Genus: Lavender

Lavandula

Photo/Illustration: 
Melissa Lucas
Lavender (Lavandula)
lah-VAN-dew-lah
Lamiaceae
The genus Lavandula contains a couple of dozen species of aromatic, evergreen shrubs and subshrubs that are cultivated for their spikes of fragrant, tubular flowers on the end of long stalks. They hail from dry, sunny, rocky areas of the Mediterranean, Africa, Asia, and India. Leaves are small, densely clustered, and often grayish green. Grow lavender in a border, rock garden, as edging or hedging, or in containers. Flowers and leaves can be dried for a variety of uses.
Noteworthy characteristics:  Aromatic. Spikes of fragrant flowers which attract bees and butterflies.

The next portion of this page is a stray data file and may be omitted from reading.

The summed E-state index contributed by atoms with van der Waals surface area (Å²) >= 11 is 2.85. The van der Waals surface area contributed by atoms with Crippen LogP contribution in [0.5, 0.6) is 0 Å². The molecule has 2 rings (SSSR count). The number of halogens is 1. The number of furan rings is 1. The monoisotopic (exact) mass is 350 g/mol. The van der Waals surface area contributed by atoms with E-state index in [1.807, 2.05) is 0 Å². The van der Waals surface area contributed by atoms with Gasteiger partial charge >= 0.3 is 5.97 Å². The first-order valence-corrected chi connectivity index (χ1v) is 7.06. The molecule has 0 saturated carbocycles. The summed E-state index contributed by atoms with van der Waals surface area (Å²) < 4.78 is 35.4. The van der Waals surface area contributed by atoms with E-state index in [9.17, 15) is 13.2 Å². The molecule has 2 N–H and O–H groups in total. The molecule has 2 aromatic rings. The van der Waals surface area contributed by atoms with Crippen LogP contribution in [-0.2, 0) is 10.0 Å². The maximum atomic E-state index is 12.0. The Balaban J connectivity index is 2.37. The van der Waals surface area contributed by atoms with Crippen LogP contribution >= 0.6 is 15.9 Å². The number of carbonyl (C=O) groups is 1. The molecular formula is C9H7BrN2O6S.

Care:  Site in full sun and well-drained soil of moderate fertility. Prune in early spring by cutting back flowering shoots to within an inch of the previous year's growth, and then prune again lightly after flowering ends.
Propagation: 

Start plants by layering or taking semi-ripe cuttings in summer, or sowing seed in a cold frame in spring.

Problems: 

Fusarium root rot, leaf spot.

Species, varieties and clutivars for genus Lavandula

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Lavandula angustifolia 'Violet Intrigue'
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English lavender
Lavandula angustifolia
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French lavender
Lavandula stoechas
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'Grosso' lavender
Lavandula  × intermedia 'Grosso'